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Appraiser valuations were 1.95 percent lower than what homeowners estimated in April, according to the national Home Price Perception Index (HPPI) released by Quicken Loans. The gap between the two values narrowed since March when appraiser opinions of value were 2.17 percent lower than homeowner expectations. The HPPI is based on the company’s mortgage application and appraisal data.

Appraisers’ valuations also continued the upward trend in April. Home values dipped a slight 0.66 percent since March, but grew at a measured pace on an annual basis – rising 3.79 percent according to Quicken Loans’ national Home Value Index (HVI). The HVI is the only measure of home value change based solely on appraisals, one of the most important data points in the mortgage process.

Home Price Perception Index (HPPI)

Owners are still overestimating their home’s value, but are closer to appraisers’ opinions of value than in March. Nationally, appraised values were 1.95 percent less than what homeowners expected. Despite some fluctuations, the HPPI has spent the majority of the past year around the -2 percent mark, leaving homeowners slightly lagging the opinions of owners. While there have been monthly changes at the metro level, an underestimation of value among homeowners in the western cities has remained consistent. Homeowners in midwestern and eastern cities are seeing the opposite, consistently overestimating their home’s value.

“The HPPI is in a healthy trend, nationally,” says Quicken Loans Chief Economist Bob Walters. “While everyone wants their appraisal’s to come back showing more equity than anticipated, like some homeowners in the West, the discrepancy we are seeing now won’t likely derail a mortgage transaction.”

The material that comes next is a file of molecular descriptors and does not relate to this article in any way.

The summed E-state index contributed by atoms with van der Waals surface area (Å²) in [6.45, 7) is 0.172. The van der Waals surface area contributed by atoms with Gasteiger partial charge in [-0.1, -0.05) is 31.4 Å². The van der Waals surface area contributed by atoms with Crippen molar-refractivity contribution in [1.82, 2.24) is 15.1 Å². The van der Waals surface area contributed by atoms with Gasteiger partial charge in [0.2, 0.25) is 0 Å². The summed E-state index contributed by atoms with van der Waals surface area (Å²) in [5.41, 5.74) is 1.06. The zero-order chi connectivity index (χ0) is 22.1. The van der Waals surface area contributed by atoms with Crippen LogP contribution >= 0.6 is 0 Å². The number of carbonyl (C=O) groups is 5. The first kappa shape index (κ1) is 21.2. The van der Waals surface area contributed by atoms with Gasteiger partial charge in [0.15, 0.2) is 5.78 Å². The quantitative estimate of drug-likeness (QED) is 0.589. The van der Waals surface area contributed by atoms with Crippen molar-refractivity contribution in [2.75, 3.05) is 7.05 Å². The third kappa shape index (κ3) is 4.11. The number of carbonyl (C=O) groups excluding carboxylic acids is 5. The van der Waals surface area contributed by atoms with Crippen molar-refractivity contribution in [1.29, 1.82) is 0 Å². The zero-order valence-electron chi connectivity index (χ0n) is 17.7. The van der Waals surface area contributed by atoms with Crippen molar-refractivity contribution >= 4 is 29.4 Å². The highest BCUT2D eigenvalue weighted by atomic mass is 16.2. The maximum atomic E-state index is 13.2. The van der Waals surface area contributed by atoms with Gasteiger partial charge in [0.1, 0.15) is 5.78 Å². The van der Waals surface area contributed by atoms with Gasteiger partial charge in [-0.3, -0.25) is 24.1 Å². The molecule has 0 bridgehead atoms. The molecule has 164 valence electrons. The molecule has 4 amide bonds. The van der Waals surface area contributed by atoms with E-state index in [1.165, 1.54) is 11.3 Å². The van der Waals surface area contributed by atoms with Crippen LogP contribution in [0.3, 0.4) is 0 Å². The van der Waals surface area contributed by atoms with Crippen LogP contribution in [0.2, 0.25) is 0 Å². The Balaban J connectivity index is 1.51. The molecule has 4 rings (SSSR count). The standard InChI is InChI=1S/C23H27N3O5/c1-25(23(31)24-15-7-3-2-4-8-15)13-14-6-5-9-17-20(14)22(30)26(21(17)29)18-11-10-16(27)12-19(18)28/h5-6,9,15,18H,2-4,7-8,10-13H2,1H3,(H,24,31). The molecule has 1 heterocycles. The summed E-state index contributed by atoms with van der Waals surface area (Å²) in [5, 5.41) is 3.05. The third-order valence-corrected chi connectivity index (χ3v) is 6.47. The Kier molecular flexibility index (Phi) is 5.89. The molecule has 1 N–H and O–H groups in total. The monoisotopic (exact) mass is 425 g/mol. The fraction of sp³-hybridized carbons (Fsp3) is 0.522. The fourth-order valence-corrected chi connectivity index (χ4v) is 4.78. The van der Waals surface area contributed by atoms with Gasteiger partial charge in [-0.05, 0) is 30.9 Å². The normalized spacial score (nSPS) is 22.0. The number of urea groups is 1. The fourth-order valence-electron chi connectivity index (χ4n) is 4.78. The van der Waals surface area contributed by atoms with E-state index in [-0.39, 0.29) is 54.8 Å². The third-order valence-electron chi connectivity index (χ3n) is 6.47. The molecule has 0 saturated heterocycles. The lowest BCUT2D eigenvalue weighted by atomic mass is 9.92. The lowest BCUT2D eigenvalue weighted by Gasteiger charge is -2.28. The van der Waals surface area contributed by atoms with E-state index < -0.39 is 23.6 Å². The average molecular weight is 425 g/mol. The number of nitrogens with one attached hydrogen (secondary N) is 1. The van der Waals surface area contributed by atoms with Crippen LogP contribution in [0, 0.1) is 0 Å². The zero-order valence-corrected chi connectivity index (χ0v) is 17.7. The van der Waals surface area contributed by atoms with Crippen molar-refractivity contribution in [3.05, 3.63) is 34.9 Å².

Home Value Index (HVI)

Owners enjoyed an annual increase in home values nationally and in all of the regions measured by the HVI, despite a national dip in values since March. Nationally, appraised values slid 0.66 percent month-over-month, but increased 3.79 percent since April 2015. The West was the only region with a monthly drop in home values, falling 1.72 percent. However, it continued to post the largest year-over-year growth with an increase of 4.86 percent.

“The steady annual increase in home values shows sustainable growth and an improving economy,” says Walters. “We always look for gains to be similar to inflationary growth while avoiding the hikes that could lead to bubble fears. We are currently in that range, which should come as a more comforting sign to many homeowners.”

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